The action takes place the first postwar spring, at the end of March, on the Upper Don. The narrator goes with the comrade to the village of Bukanovskaya. On the way, he meets Andrei Sokolov, who leads a boy of five or six years by the hand. While the narrator is waiting for the boat, a new friend tells him about his life.
Born in Voronezh province, during the Civil War, he fought in the Red Army, then in 1912 he went to work for the Kuban, so he survived, and his father, with his mother and sister, died of starvation. A year later he returned to Voronezh, went to the factory as a mechanic. Soon I married an orphan Irina, who was brought up in an orphanage. In the family they had full mutual understanding. First a son was born, then two girls. Next, the hero was carried away by cars, he studied the auto sector, began to work as a driver. After working for ten years, they built a small house and lived no worse than other people. But they were taken away from the plant near the aircraft factory, which later played a fatal role in the fate of his family.
The war began. On the second day, a summons came from the military registration and enlistment office, and the third one had to go to the front. The whole family saw off Andrei. Wife, crying, said that they will not see more in this world. Then Sokolov was even angry with her.
But he did not have to fight for a year. In May of 1942 he was taken prisoner. The Germans were advancing at the time. Sokolov drove
At midnight they came to some half-burnt village. They spent the night in a ruined church. Andrei heard a quiet conversation next to him. One soldier was going to give out his platoon commander in the morning, indicating that he was a communist. At dawn Sokolov strangled the traitor, indignant at his meanness.
For two years of captivity, Andrew traveled half of Germany. Once, together with other Soviet prisoners of war, he was transferred to a camp near Dresden, where they worked on a stone quarry, manually crushing stones. The rate was set at four cubic meters per day per capita. Coming from work in the barracks, Andrei was indignant about this, and someone reported this to the camp commandant Müller, who the next day called Sokolov to him. All the camp authorities sat at the commandant’s desk. But Andrew behaved with dignity, showing courage and courage, refused to drink for the victory of German weapons, although he was threatened with execution. For the fact that even in such a situation Sokolov retained his dignity and human pride, the commandant saved his life, calling him a real Russian brave soldier, while still rewarding him with a loaf of bread and a piece of fat,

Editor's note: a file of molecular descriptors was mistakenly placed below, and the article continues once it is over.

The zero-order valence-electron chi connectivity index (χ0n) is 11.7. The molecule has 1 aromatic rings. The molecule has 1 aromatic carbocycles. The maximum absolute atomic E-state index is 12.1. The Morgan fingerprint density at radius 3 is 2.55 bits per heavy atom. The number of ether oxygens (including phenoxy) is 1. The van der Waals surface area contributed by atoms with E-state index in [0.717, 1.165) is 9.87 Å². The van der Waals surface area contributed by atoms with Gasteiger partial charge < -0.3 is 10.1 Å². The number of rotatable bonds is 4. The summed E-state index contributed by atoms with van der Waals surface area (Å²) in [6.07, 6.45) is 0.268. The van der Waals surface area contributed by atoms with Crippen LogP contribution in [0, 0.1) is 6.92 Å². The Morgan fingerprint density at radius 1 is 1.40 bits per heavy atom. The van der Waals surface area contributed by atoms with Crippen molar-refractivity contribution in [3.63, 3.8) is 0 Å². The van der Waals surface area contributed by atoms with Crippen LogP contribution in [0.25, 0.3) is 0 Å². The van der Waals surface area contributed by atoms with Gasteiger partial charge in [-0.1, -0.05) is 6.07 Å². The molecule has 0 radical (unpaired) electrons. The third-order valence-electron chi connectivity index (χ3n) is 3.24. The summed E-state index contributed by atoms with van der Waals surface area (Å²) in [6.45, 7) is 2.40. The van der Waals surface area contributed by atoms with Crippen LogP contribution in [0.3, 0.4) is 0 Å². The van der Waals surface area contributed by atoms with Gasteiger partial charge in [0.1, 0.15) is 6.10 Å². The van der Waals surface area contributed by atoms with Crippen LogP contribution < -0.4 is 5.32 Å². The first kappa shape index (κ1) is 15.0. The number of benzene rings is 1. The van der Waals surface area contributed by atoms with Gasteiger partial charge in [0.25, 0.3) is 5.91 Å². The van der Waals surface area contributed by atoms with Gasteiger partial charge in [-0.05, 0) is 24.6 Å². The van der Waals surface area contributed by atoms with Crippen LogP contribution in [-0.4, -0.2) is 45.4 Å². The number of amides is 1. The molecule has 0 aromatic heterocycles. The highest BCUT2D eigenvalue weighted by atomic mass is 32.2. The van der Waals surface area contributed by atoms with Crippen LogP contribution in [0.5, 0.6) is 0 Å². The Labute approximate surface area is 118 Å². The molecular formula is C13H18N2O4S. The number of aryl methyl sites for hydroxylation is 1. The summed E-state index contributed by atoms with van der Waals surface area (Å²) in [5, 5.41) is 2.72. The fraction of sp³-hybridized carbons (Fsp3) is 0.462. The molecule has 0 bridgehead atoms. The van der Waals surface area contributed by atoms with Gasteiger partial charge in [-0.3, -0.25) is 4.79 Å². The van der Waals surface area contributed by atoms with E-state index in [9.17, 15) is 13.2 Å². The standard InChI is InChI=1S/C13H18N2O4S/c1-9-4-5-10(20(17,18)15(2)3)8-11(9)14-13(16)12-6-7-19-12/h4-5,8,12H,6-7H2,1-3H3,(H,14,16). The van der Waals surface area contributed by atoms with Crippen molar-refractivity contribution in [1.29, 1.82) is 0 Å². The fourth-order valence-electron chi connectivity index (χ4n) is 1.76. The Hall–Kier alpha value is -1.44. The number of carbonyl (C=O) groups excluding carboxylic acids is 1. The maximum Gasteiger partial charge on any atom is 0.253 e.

Then he, together with the other prisoners, was transferred to the drying of the marshes, then to the Ruhr area to the mines. Further to the city of Potsdam, where the Germans had an office for the construction of roads and defensive structures. There, Andrew drove a German engineer in the rank of army major from Potsdam to Berlin and back, and then he was sent to the front line to build defensive structures against the Soviet Army. In Polotsk, he carefully considered the escape plan and, having prepared for him, deafened the major and brought him to his. From there he was sent to the hospital to receive medical treatment. Immediately he wrote the letter home, but the answer was not from his wife, but from the neighbor-carpenter Ivan Timofeevich, who reported that in June 1942 the Germans bombed the aircraft factory, and one bomb hit right into his hut. At this time, his wife and daughters were in the hut – they did not find a trace.
Then Sokolov got a vacation for a month and went to Voronezh. I walked to the place where I once lived with my family, but I could not stay there for an hour and went back to the division.
Three months later his son Anatoly wrote a letter to Andrei at the front, having learned the address from his neighbor. It turns out that first he got into the artillery school, a year later he graduated with honors, went to the front, now has already received the title of captain, commands the battery, has six orders and medals.
Andrei had already dreamed of ending the war, how he would marry his son, carpenter and nurse his grandchildren. But on the morning of the ninth of May, on Victory Day, Anatoly killed a German sniper.
When the war was over, Sokolov went to his friend in Uryupinsk, got a job as a chauffeur in an autoroute, drove various cargo through the districts. Returning to the city, the first thing I did was go to the tea-room, where I saw a little boy, a ragamuffin, who was feeding near the tea-room. Sokolov took him with him, telling him that he was his father.
One day in November Andrei rode the mud, the car skidded, and he accidentally knocked down a cow. And although she rose and ran on, he was deprived of a driver’s book. He worked as a carpenter for winter, and now he signed up with one of his fellow co-workers, who invited him to his place in Koshar district, where he now should walk with his son.
Then the comrade of the narrator appeared, and they parted with Sokolov.